Grand Rounds Recap - 12/3/2014

EMS Protocol Updates for 2015 with Dr. Leblanc

Use of EMS units as transport units

  • If pt is transported to a facility that is not capable of taking care of the pt, you may be able to use the same squad to transport the pt to another facility
  • Need to have an accepting doc
  • May need to send additional personnel with the squad

Hypotension/Shock protocol

Bradycardia: Versed for external pacing

Toxicology

  • No more activated charcoal
  • Cyanide: give cyanokit  when both decreased level of consciousness and hypotension
  • Narcan: can give IN, no more than 1mL per nostril per dose 

OTC medications: if pt requests OTC med for minor medical concern and they have no signs or symptoms of significant medical condition

Imminent delivery

  • Viability = 24 wks
  • Do not suction baby unless respiratory distress
  • Mom and baby go to SAME hospital whenever possible

Head or spinal trauma: can use hypertonic saline if pupil difference, decreased level of consciousness and evidence of head trauma

TXA: there is now a protocol for adults (only for trauma)

  • Emphasis on vital signs  (SBP < 90, HR > 110) and timing (within 3 hours from injury)
  • Not for peds

Peds submersion in ice water

  • If there is ice, the patient has to be transported to CCHMC on Burnet (ECMO availability)
  • < 30 minutes, no ice on water and no signs of life can be transported to closest ED

Spine immobilization

  • AMS, intoxication, distraction, midline spine tenderness, neurologic injury à need backboard

Airway Protocol Updates

  • The term "rescue airway" is gone.  Replaced by "supraglottic airway"
  • No more than 2 intubation attempts…for now
  • Do not stop compressions if CPR in progress 

Hemorrhage control

  • Tools: tourniquet, wound packing, hemostatic gauze, TXA

Medication Changes

  • Removed medications: lasix, dopamine
  • Added medications: TXA, hypertonic, LR, narcan autoinjectors

Termination of resuscitation of trauma: transport if ROSC or may benefit from ED thoracotomy

  • Bag, manual C spine immobilization, bilateral needle decompression, IV/IO with saline, then put on monitor
  • PEA > 40 should be transported transport
  • PEA < 40 or asystole should be pronounced

The 2014 Southwest Ohio EMS Protocols can be found here on tamingthesru.com/hems-and-ems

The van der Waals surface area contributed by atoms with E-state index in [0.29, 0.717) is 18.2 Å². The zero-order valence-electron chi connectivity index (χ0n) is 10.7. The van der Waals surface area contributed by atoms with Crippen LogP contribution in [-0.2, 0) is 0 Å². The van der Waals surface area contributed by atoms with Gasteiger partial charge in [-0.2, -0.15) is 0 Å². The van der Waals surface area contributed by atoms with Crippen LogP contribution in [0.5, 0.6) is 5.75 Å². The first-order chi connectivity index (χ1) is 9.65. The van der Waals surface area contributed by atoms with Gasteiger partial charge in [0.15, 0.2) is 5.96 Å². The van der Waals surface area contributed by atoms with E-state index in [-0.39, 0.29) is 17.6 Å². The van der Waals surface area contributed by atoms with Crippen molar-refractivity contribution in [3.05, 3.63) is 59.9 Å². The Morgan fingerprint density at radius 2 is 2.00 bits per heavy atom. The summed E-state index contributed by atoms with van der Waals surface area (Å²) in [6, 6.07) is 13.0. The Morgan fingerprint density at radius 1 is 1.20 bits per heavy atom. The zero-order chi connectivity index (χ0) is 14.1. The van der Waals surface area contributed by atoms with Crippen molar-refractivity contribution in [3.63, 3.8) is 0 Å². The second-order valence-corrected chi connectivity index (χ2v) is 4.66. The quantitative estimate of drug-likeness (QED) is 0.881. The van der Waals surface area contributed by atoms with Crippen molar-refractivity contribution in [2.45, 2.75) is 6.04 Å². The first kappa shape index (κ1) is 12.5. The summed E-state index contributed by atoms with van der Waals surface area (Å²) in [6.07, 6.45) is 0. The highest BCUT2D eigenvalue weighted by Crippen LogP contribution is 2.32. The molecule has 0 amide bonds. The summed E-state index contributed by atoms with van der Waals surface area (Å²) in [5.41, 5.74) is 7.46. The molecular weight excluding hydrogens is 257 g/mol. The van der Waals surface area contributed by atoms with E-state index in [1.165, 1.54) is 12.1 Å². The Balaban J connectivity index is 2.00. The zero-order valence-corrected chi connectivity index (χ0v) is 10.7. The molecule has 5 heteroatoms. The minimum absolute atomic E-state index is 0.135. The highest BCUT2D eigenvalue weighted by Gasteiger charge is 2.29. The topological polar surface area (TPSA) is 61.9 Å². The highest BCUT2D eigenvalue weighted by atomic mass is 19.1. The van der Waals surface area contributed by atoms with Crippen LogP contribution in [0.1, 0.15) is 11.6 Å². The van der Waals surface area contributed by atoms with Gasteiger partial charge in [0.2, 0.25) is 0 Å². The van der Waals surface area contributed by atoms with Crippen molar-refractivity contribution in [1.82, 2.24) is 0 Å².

We will post the 2015 SW Ohio EMS Protocols once they are finalized!


Bell’s Palsy with Dr. Stettler

History and Physical         

  • Isolated unilateral facial paralysis/weakness that is rapid onset, though not instant
  • Can have associated neurologic symptoms: taste disruption, vague sensory disruption (tingling, numbness, pain), mild HA, change in hearing
  • Has to be both upper and lower face
    • Detect subtle upper face weakness by testing rapid blink: affected eye does not work appropriately

Prognosis related to severity, treatment and Increasing age

  • 50-70% recover no matter what you do
  • Typical duration of symptoms 3-4 months

Treatment

  • Steroids
    • Everybody should get them, the earlier the better
    • Regardless of timing of onset
    • Increase likelihood of recovery by 20%
    • 25 mg prednisolone PO BID x 10 days  OR
    • 60 mg prednisone x 5 days, then taper over 5 days
  • Antivirals??? You can give them, probably does not help

Disposition

  • Consider ENT follow up if complete paralysis, otherwise PCP or if there is no recovery by 3 months

Imaging in Neurologic Emergencies with Dr. Stettler

 CT head

  • Useful for early ischemic changes
    • Loss of insular cortex
    • Loss of grey-white differentiation
  • Gold standard for evaluation of hemorrhage?
    • T2 MRI may better visualize a hemorrhage while CT head is normal

 Diffusion MRI - Sensitivity of 14-67% in TIA,Higher rate of positive study with longer duration of symptoms

CT perfusion: CT with contrast bolus

  • Tracks passage of contratl bolus and shows hypoperfusion
  • May help stroke team make decision on whether to treat if outside the window
  • Positive within minutes of stroke onset
  • Much more sensitive than CT head < 6 hours

Facial Trauma with Dr. Krishnan

Penetrating injury: usually midface/zygoma and due to high velocity

Blunt injury: usually nose and mandible

60% of facial trauma pts have some other traumatic injury

  • 20-50% have head injury
  • 1-4% have C spine injury
  • Blindness in 0.5-3%
  • 25% of women with facial trauma are victims of domestic violence

Open wound management:

  • Laceration behind line of outer limbus à watch out for parotid duct and facial nerve injuries
  • Suture choices